• von Christopher Moore
  • Sprecher: Bill Irwin
  • 9 Std. 46 Min.
  • ungekürztes Hörbuch


Just why do humpback whales sing? That's the question that has marine behavioral biologist Nate Quinn and his crew poking, charting, recording, and photographing very big, wet, gray marine mammals - until the extraordinary day when a whale lifts its tail into the air to display a cryptic message spelled out in foot-high letters: Bite Me. Trouble is, Nate's beginning to wonder if he hasn't spent just a little too much time in the sun. 'Cause no one else on his team saw a thing - not his longtime partner, Clay Demodocus; not their saucy young research assistant; not even the spliff-puffing white-boy Rastaman Kona (aka Preston Applebaum). But later, when a roll of film returns from the lab missing the crucial tail shot - and his research facility is trashed - Nate realizes something very fishy indeed is going on.
By turns witty, irreverent, fascinating, puzzling, and surprising, Fluke is Christopher Moore at his outrageous best.



"This amusing pastiche cobbles together elements from all the classic sea yarns: from Jonah and the Whale to Moby Dick to 20,000 Leagues under the Sea." ( Booklist)


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Interesting, well, funny or weird?

I didn't know what I would get into when I started. Expecting something funny or weird, from all what I've read so far by Moore. Yet, the book starts pretty 'normal' in the beginning, with Moore's typical humour, not knowing at all where this would lead to, almost a bit boring. But then it gets somewhere totally different. What a fantasy this man has. The second half of the book totally got me. Great listening!
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Unexpected Developments straight ahead...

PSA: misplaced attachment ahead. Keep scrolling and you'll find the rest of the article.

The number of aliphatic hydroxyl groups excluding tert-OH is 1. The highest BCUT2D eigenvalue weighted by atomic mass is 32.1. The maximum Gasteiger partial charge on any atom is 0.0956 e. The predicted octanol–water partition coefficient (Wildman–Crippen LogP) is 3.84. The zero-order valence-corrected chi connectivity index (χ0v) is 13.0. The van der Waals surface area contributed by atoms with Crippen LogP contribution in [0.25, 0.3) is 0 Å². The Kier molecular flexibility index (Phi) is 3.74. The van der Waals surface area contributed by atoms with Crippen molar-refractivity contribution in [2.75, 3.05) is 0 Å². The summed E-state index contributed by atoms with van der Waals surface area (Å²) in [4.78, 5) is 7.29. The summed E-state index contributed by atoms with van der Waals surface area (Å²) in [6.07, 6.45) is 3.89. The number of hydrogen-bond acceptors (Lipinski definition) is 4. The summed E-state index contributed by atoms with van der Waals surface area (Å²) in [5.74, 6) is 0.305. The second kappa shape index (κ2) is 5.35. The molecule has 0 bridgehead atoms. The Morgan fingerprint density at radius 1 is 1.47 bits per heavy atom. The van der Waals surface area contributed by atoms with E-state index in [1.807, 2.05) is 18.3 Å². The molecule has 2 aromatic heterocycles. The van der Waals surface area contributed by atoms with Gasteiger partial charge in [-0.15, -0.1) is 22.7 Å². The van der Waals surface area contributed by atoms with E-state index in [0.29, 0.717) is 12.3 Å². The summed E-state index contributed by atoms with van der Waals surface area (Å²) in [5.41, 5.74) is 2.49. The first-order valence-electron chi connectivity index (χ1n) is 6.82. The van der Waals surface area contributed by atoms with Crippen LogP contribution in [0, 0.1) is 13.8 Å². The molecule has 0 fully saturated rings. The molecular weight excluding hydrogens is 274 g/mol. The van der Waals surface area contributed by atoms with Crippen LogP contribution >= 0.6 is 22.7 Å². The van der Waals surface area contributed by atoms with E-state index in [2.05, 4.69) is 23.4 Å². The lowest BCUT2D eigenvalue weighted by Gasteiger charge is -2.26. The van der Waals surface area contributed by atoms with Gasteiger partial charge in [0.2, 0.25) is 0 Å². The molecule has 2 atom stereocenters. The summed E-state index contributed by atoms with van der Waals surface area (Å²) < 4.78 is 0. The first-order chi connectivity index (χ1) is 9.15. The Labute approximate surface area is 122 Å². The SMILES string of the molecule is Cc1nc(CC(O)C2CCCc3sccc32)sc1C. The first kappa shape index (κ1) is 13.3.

In the first part of the book, I thought:
"If it's going to go on like that for the rest of the book, it's not going to be that entertaining."

I've gotten a scientific story book about dolphins when I was a teenager once and it wasn't really catching my attention much so far.

But this story came with giant positive surprise...which the first part of the book only gives a small glimpse at subtly, but as it "flows" on, it builds the foundation of the really awesome (scientific) fiction story, that follows in its wake.

I highly recommend it - together with saving whales by watching them instead of eating them and listening to their sounds during the reading breaks of the book...it's really something.
And I was positively "wow-ed", surprised and inspired to giggles and laughter at quite a few parts.
Not as breath-takingly as with the author's book "The Lamb", but in a more gentle and still subtly smart way.

I especially like the educational parts in the fiction, which is also pointed out again in a comment at the end of the book.

All in all: fascinating.
And: patience comes with rewards in this book since the slow and seemingly (and only that!) long-winded start paints the surface of the context and its characters calmly, but with slight hints on what's to come. But I never expected this kind of story to unfold as it did in the following parts.
So, I love stories, that aren't predictable like this one...and still plausible fiction, mixed with enough scientific facts, that makes it even more exciting - as entertainment combined with learning is still the best way to learn, i.m.h.o.

Others might differ, but my imagination was loving this journey a lot and I thank the author for his story and the reader to present it the way he did. I might probably be more excited reading it, but the calm attitude fits the characters and also changes in the later parts enough to feel the excitement there.

The story would probably make an interesting movie, too. I'd watch it. 😉
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- Enyo

Weitere Infos zum Titel

  • Erscheinungsdatum: 15.02.2008
  • Verlag: HarperAudio